How To Feel Loved

September 21, 2010 by  
Filed under Blog

We often cheat ourselves of what life is really about; love.  All the time, I hear from others how lucky I am to have experienced love in the way I did with my late husband.  I’m told many go through life without ever having experienced such love.

Am I special? Was Chris special? Do I have super-powers? The answer is no to all. But why do I hear time and again that the relationship I had was unique?

I think the answer lies on the fact that Chris – my late husband – and I were not distracted by our own frustration, ambition, and desires.

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One New Yorker Asks, What Is Love?

January 28, 2010 by  
Filed under Featured

After seven years of talking about love with people on the street, Karen Porter Sorensen learned a few things that helped her when family members were ill.

By Marie Suszynski
Medically reviewed by Pat F. Bass III, MD, MPH

what is love

Some researchers say that love isn’t just an emotion. It’s a need — like thirst or hunger — and that romantic love can create such intense cravings that it feels like a drug.

Karen Porter Sorensen, the Brooklyn, N.Y., author of love (luv) n. who asked perfect strangers for their thoughts on love in New York City, saw first-hand that people do, in fact, have a yearning for love and connection with others.

She also learned that one of the most important gifts we can give someone — especially someone who’s going through a health crisis — is love.

It’s easy to get swept away by love when you’re in a new romantic relationship. The real question is: How do you show love to a family member or a friend when you’re filled with grief over their illness? Sorensen has some ideas.

What Love Research Revealed

For seven years, Sorensen ran a “love research booth” in New York City and offered people walking by a single rose in return for answering five questions about love, such as, “What is love?,” “Who taught you love?,” and “Has your love ever been tested?”

The hundreds of responses she got were across the board. An art educator told Sorenson that love is making a new universe with other people. A man whose partner was dying said that to love is to understand what the other person needs and find ways to make it happen.

Why did she embark on this project? In part because Sorensen’s brother was diagnosed with a mental illness and he couldn’t express his emotions. Suddenly her brother didn’t believe in love anymore. “In some ways [the book] was a testament to him,” she says.

Sorensen was also new to New York City and wanted to connect to the city in an interesting way. And she was engaged and wanted to explore what love really was.

Loving Someone Who is Ill

Her research also helped her learn how to love family members when they were going through a health crisis. Not only was her brother struggling with a mental illness, but her mother fought breast cancer and survived, and her grandmother also became ill and died a week before Sorensen finished her book. Here’s what her research taught her about coping:

  • If nothing else, just listen. One of the greatest things you can do when someone you love is sick is to be available to her and listen to what she has to say without judgment and without having expectations of what you want her to say, Sorensen says.Being with a loved one living who is ill is uncomfortable, but it’s important to put your own feelings of discomfort aside and focus on her. “If you can, make space available for people to share whatever they want to share,” she says.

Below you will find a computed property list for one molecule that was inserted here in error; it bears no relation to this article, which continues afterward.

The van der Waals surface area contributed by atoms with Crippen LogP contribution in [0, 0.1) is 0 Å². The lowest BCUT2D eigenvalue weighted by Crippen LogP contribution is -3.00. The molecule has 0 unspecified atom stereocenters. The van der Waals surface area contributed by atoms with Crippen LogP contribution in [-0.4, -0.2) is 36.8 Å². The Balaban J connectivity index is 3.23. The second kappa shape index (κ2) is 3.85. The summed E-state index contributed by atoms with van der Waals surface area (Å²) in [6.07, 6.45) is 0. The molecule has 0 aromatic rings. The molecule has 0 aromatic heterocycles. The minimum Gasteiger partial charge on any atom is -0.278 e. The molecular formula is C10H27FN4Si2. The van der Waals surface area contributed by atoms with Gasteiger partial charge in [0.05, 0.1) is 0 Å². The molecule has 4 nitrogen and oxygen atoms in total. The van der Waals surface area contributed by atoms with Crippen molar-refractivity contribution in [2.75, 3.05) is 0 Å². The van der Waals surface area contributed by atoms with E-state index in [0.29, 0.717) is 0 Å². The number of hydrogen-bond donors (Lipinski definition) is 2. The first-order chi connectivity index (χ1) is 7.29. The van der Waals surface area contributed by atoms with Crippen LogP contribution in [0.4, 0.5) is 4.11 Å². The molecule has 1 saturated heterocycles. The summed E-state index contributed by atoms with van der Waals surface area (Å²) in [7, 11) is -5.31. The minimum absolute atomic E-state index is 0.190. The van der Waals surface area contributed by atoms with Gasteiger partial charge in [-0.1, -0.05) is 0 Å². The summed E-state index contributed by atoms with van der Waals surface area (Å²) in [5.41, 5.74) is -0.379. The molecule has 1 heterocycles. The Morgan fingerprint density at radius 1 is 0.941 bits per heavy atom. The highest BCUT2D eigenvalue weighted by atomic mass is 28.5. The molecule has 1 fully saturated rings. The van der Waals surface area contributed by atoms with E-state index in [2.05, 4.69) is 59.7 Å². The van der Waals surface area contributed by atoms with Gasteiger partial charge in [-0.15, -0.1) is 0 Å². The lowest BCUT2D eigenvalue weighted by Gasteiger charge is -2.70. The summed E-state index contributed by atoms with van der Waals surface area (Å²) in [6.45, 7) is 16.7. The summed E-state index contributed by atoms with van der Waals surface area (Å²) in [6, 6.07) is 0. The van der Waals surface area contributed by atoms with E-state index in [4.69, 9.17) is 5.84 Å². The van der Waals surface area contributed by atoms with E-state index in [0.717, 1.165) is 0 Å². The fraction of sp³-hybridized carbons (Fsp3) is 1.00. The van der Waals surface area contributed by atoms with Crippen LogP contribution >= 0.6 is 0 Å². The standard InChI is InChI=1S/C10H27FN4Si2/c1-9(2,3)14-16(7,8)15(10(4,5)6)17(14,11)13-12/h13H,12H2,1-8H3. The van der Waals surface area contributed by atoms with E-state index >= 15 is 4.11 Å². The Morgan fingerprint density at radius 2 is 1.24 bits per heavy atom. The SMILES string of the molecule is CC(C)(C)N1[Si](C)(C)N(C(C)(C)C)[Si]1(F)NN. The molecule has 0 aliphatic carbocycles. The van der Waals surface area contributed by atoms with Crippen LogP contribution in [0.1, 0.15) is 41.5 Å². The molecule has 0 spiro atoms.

• Be present, even when it’s painful. “It’s easy to check out and get caught up in your own grief,” Sorensen says. But it’s important to enjoy the moments you have left with someone who’s seriously ill. She and her family played Hungarian music for her grandmother during the last days of her life, which was something her grandmother loved when she was younger. And everyone in her family decided to dance for her grandmother, even though their sadness didn’t make them feel like dancing. “Find moments of joy even in the most difficult situations,” Sorensen advises.
  • Wear bright colors. When Sorensen did her love research on the streets of New York City, she always wore a red suit and red hat. Simply bringing color to somebody is powerful, she says. She used the same philosophy when she visited her grandmother when she was sick. When she walked into the room wearing bright colors, she noticed her grandmother light up.
  • When the person who is ill wants to be alone, try helping their family members. People who are sick sometimes don’t want others to see them vulnerable and in pain. Sorensen has a friend who volunteers to sit with people who have life-threatening illnesses to give them company. But she noticed that one of the men she visited, who had always been friendly and usually welcomed her, started sending her away. Instead of leaving, she sat next to his daughter in the next room instead and offered her a listening ear.

Looking for more love in your life? Sorensen put together 100 ways to do it, including sending a love letter to a stranger (which could be as simple as jotting a note of thanks to someone who showed you kindness), keeping a journal of where you see love, reading famous love letters, smiling at strangers, and spending the day telling the people who are important to you that you love them.

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